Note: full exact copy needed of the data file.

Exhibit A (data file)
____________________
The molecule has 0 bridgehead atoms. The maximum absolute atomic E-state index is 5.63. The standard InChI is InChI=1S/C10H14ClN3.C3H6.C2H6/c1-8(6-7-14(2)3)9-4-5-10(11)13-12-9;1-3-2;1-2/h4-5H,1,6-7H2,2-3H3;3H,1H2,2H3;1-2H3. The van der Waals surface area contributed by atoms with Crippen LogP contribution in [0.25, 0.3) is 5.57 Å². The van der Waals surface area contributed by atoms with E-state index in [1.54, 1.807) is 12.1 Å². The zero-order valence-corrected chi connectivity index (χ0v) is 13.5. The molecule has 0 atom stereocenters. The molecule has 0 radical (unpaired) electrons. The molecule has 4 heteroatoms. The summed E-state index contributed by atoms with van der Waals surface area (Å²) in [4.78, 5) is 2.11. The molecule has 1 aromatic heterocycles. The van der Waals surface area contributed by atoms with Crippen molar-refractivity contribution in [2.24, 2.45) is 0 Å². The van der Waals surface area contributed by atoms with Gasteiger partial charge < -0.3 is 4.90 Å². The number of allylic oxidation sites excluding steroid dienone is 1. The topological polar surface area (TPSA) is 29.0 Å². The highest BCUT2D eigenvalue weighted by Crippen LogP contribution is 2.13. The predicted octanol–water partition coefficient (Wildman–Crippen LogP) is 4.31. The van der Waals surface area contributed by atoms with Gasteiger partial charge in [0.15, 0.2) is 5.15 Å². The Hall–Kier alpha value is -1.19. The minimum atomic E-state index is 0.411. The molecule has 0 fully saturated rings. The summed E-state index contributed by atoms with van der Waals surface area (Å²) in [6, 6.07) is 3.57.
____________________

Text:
The molecule has 0 bridgehead atoms. The maximum absolute atomic E-state index is 5.63. The standard InChI is InChI=1S/C10H14ClN3.C3H6.C2H6/c1-8(6-7-14(2)3)9-4-5-10(11)13-12-9;1-3-2;1-2/h4-5H,1,6-7H2,2-3H3;3H,1H2,2H3;1-2H3. The van der Waals surface area contributed by atoms with Crippen LogP contribution in [0.25, 0.3) is 5.57 Å². The van der Waals surface area contributed by atoms with E-state index in [1.54, 1.807) is 12.1 Å². The zero-order valence-corrected chi connectivity index (χ0v) is 13.5. The molecule has 0 atom stereocenters. The molecule has 0 radical (unpaired) electrons. The molecule has 4 heteroatoms. The summed E-state index contributed by atoms with van der Waals surface area (Å²) in [4.78, 5) is 2.11. The molecule has 1 aromatic heterocycles. The van der Waals surface area contributed by atoms with Crippen molar-refractivity contribution in [2.24, 2.45) is 0 Å². The van der Waals surface area contributed by atoms with Gasteiger partial charge < -0.3 is 4.90 Å². The number of allylic oxidation sites excluding steroid dienone is 1. The topological polar surface area (TPSA) is 29.0 Å². The highest BCUT2D eigenvalue weighted by Crippen LogP contribution is 2.13. The predicted octanol–water partition coefficient (Wildman–Crippen LogP) is 4.31. The van der Waals surface area contributed by atoms with Gasteiger partial charge in [0.15, 0.2) is 5.15 Å². The Hall–Kier alpha value is -1.19. The minimum atomic E-state index is 0.411. The molecule has 0 fully saturated rings. The summed E-state index contributed by atoms with van der Waals surface area (Å²) in [6, 6.07) is 3.57.